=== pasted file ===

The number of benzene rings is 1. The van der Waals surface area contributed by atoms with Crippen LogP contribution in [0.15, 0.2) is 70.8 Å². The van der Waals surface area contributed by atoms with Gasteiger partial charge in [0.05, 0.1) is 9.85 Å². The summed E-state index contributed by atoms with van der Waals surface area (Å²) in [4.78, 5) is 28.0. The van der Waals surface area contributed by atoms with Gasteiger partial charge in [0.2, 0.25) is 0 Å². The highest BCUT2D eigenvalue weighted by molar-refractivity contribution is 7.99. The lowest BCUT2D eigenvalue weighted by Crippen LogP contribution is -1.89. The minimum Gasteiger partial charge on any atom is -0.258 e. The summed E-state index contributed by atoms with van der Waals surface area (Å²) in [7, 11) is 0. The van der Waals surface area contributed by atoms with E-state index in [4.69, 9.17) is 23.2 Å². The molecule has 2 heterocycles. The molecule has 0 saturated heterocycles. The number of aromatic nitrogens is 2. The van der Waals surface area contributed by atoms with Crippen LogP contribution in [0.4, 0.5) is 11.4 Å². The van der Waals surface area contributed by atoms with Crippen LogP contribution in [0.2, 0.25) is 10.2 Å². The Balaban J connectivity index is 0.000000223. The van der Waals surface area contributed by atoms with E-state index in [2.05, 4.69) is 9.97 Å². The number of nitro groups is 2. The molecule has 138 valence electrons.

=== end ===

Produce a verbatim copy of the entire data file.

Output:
The number of benzene rings is 1. The van der Waals surface area contributed by atoms with Crippen LogP contribution in [0.15, 0.2) is 70.8 Å². The van der Waals surface area contributed by atoms with Gasteiger partial charge in [0.05, 0.1) is 9.85 Å². The summed E-state index contributed by atoms with van der Waals surface area (Å²) in [4.78, 5) is 28.0. The van der Waals surface area contributed by atoms with Gasteiger partial charge in [0.2, 0.25) is 0 Å². The highest BCUT2D eigenvalue weighted by molar-refractivity contribution is 7.99. The lowest BCUT2D eigenvalue weighted by Crippen LogP contribution is -1.89. The minimum Gasteiger partial charge on any atom is -0.258 e. The summed E-state index contributed by atoms with van der Waals surface area (Å²) in [7, 11) is 0. The van der Waals surface area contributed by atoms with E-state index in [4.69, 9.17) is 23.2 Å². The molecule has 2 heterocycles. The molecule has 0 saturated heterocycles. The number of aromatic nitrogens is 2. The van der Waals surface area contributed by atoms with Crippen LogP contribution in [0.4, 0.5) is 11.4 Å². The van der Waals surface area contributed by atoms with Crippen LogP contribution in [0.2, 0.25) is 10.2 Å². The Balaban J connectivity index is 0.000000223. The van der Waals surface area contributed by atoms with E-state index in [2.05, 4.69) is 9.97 Å². The number of nitro groups is 2. The molecule has 138 valence electrons.